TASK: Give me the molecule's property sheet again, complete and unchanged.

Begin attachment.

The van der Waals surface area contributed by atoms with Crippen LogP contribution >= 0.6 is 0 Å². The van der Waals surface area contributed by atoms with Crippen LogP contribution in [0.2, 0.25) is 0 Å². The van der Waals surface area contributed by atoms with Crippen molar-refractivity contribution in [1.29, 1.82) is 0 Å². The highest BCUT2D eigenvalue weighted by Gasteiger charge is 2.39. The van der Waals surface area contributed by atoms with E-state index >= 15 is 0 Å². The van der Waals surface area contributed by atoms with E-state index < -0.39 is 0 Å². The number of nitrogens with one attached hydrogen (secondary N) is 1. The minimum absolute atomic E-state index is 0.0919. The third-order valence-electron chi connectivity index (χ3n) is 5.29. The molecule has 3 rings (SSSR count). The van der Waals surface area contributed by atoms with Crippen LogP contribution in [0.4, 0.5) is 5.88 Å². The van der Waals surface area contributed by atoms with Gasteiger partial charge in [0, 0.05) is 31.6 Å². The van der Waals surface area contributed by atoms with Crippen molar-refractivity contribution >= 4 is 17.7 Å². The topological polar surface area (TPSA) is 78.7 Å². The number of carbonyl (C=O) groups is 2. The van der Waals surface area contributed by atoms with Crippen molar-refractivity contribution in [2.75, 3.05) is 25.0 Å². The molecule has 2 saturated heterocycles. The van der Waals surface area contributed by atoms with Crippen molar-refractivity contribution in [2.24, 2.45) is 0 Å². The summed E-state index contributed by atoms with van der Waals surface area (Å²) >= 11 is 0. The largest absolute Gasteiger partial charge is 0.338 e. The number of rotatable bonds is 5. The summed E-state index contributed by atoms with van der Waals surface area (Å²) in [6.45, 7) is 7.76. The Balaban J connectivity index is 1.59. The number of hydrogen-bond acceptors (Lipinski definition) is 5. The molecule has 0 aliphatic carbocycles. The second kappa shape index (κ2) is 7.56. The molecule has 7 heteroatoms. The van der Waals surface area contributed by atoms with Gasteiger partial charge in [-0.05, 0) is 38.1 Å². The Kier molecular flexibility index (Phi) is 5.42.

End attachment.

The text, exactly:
The van der Waals surface area contributed by atoms with Crippen LogP contribution >= 0.6 is 0 Å². The van der Waals surface area contributed by atoms with Crippen LogP contribution in [0.2, 0.25) is 0 Å². The van der Waals surface area contributed by atoms with Crippen molar-refractivity contribution in [1.29, 1.82) is 0 Å². The highest BCUT2D eigenvalue weighted by Gasteiger charge is 2.39. The van der Waals surface area contributed by atoms with E-state index >= 15 is 0 Å². The van der Waals surface area contributed by atoms with E-state index < -0.39 is 0 Å². The number of nitrogens with one attached hydrogen (secondary N) is 1. The minimum absolute atomic E-state index is 0.0919. The third-order valence-electron chi connectivity index (χ3n) is 5.29. The molecule has 3 rings (SSSR count). The van der Waals surface area contributed by atoms with Crippen LogP contribution in [0.4, 0.5) is 5.88 Å². The van der Waals surface area contributed by atoms with Gasteiger partial charge in [0, 0.05) is 31.6 Å². The van der Waals surface area contributed by atoms with Crippen molar-refractivity contribution >= 4 is 17.7 Å². The topological polar surface area (TPSA) is 78.7 Å². The number of carbonyl (C=O) groups is 2. The van der Waals surface area contributed by atoms with Crippen molar-refractivity contribution in [2.75, 3.05) is 25.0 Å². The molecule has 2 saturated heterocycles. The van der Waals surface area contributed by atoms with Crippen molar-refractivity contribution in [2.24, 2.45) is 0 Å². The summed E-state index contributed by atoms with van der Waals surface area (Å²) >= 11 is 0. The largest absolute Gasteiger partial charge is 0.338 e. The number of rotatable bonds is 5. The summed E-state index contributed by atoms with van der Waals surface area (Å²) in [6.45, 7) is 7.76. The Balaban J connectivity index is 1.59. The number of hydrogen-bond acceptors (Lipinski definition) is 5. The molecule has 0 aliphatic carbocycles. The second kappa shape index (κ2) is 7.56. The molecule has 7 heteroatoms. The van der Waals surface area contributed by atoms with Gasteiger partial charge in [-0.05, 0) is 38.1 Å². The Kier molecular flexibility index (Phi) is 5.42.